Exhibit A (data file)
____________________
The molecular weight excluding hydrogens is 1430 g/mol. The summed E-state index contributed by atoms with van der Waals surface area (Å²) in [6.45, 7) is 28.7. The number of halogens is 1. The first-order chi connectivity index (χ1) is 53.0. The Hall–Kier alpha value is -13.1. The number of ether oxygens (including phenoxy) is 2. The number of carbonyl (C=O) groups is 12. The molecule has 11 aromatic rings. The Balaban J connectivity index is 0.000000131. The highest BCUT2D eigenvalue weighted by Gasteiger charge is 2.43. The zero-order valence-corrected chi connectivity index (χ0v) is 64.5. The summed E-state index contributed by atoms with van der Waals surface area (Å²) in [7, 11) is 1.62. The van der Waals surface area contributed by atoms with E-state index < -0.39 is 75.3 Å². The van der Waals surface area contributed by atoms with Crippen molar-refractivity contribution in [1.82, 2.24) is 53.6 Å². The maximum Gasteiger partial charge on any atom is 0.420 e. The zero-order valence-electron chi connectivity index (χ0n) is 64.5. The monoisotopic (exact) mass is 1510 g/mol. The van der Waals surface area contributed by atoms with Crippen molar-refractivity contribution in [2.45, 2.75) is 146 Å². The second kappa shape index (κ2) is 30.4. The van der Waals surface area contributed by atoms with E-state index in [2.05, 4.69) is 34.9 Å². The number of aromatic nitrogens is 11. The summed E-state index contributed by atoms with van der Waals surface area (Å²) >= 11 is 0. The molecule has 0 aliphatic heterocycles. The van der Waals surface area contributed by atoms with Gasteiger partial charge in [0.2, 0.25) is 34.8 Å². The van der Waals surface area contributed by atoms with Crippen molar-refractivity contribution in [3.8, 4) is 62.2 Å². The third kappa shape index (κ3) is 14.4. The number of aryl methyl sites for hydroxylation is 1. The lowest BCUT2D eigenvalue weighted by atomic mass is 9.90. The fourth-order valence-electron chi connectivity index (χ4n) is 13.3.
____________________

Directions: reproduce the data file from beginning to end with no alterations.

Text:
The molecular weight excluding hydrogens is 1430 g/mol. The summed E-state index contributed by atoms with van der Waals surface area (Å²) in [6.45, 7) is 28.7. The number of halogens is 1. The first-order chi connectivity index (χ1) is 53.0. The Hall–Kier alpha value is -13.1. The number of ether oxygens (including phenoxy) is 2. The number of carbonyl (C=O) groups is 12. The molecule has 11 aromatic rings. The Balaban J connectivity index is 0.000000131. The highest BCUT2D eigenvalue weighted by Gasteiger charge is 2.43. The zero-order valence-corrected chi connectivity index (χ0v) is 64.5. The summed E-state index contributed by atoms with van der Waals surface area (Å²) in [7, 11) is 1.62. The van der Waals surface area contributed by atoms with E-state index < -0.39 is 75.3 Å². The van der Waals surface area contributed by atoms with Crippen molar-refractivity contribution in [1.82, 2.24) is 53.6 Å². The maximum Gasteiger partial charge on any atom is 0.420 e. The zero-order valence-electron chi connectivity index (χ0n) is 64.5. The monoisotopic (exact) mass is 1510 g/mol. The van der Waals surface area contributed by atoms with Crippen molar-refractivity contribution in [2.45, 2.75) is 146 Å². The second kappa shape index (κ2) is 30.4. The van der Waals surface area contributed by atoms with E-state index in [2.05, 4.69) is 34.9 Å². The number of aromatic nitrogens is 11. The summed E-state index contributed by atoms with van der Waals surface area (Å²) >= 11 is 0. The molecule has 0 aliphatic heterocycles. The van der Waals surface area contributed by atoms with Gasteiger partial charge in [0.2, 0.25) is 34.8 Å². The van der Waals surface area contributed by atoms with Crippen molar-refractivity contribution in [3.8, 4) is 62.2 Å². The third kappa shape index (κ3) is 14.4. The number of aryl methyl sites for hydroxylation is 1. The lowest BCUT2D eigenvalue weighted by atomic mass is 9.90. The fourth-order valence-electron chi connectivity index (χ4n) is 13.3.